Everybody is trying to create products that make people’s lives better. However, by simply focusing on metrics, rather than the humans behind them, we risk making bad decisions that have unintended consequences for people and society. To be better, Kim explained how we need to focus on creating features that meet some of people’s needs, as defined by Maslow. Once we do this, we can ensure our teams become goal focussed, values guided and data informed, rather than trying to steer the ship just by looking at the speed dials.
First, let’s be explicit about what human-centred design means. By using Maslow’s hierarchy of needs, we can create a set of factors to drive with our decisions.
We should try to build something that supports at least one of Maslow’s hierarchy for a group of humans. This must also not be at the cost of another group’s needs.
Let’s be goal-focused, values-guided, and data-informed, rather than data-driven.
Goals then are what you’re trying to achieve. Values tell us what solutions are not acceptable, along with the boundaries of those that are. For example, if you want to buy a house, you can decide to save money or rob a bank. Both will get you a new home, but one is unacceptable because of the values that most of us have.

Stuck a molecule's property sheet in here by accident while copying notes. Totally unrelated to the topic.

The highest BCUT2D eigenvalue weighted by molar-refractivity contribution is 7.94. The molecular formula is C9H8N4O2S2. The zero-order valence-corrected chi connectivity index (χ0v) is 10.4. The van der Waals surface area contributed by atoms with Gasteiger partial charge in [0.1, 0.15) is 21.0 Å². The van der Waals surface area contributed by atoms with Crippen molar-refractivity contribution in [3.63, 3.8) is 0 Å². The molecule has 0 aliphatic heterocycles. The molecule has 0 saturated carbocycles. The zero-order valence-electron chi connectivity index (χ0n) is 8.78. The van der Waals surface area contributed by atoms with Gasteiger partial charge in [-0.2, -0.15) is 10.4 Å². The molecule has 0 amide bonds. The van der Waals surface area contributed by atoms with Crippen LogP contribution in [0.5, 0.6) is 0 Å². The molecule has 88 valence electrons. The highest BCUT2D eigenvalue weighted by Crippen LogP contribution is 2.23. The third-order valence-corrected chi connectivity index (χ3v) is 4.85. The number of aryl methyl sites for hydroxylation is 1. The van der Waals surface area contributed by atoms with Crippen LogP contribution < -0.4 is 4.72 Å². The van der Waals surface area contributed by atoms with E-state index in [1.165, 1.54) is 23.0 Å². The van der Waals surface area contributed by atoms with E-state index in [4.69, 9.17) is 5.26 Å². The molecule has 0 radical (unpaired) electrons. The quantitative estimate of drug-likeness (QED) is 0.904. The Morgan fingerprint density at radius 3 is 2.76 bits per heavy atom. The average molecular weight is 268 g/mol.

Your teams need to create these values for themselves, and these values can then guide the decisions being made in complex circumstances.
How can we Build Human-Centred Products
About Kim Goodwin
Kim Goodwin, bestselling author of Designing for the Digital Age, has more than 20 years of both consulting and in-house UX experience. Recently she began serving as VP of Product and User Experience at PatientsLikeMe, a medical research platform and a social and decision-support network for patients. Kim also continues to help other organizations build their internal design capabilities through coaching and organizational change management.
Previously, Kim was VP of Design & General Manager at Cooper, a leading design and strategy agency in San Francisco. During her 12 years there, Kim led an integrated practice of interaction, visual, and industrial designers. She also led development of the acclaimed Cooper U design curriculum.
Kim has led design and research projects in such diverse areas as health care, aviation, retail, communication, financial services, consumer, automotive, IT and others. She regularly speaks and teaches at UX conferences around the world. Although based near San Francisco, Kim is often in another time zone either “herding cats” in a conference room or photographing wildlife in places where Internet access doesn’t exist.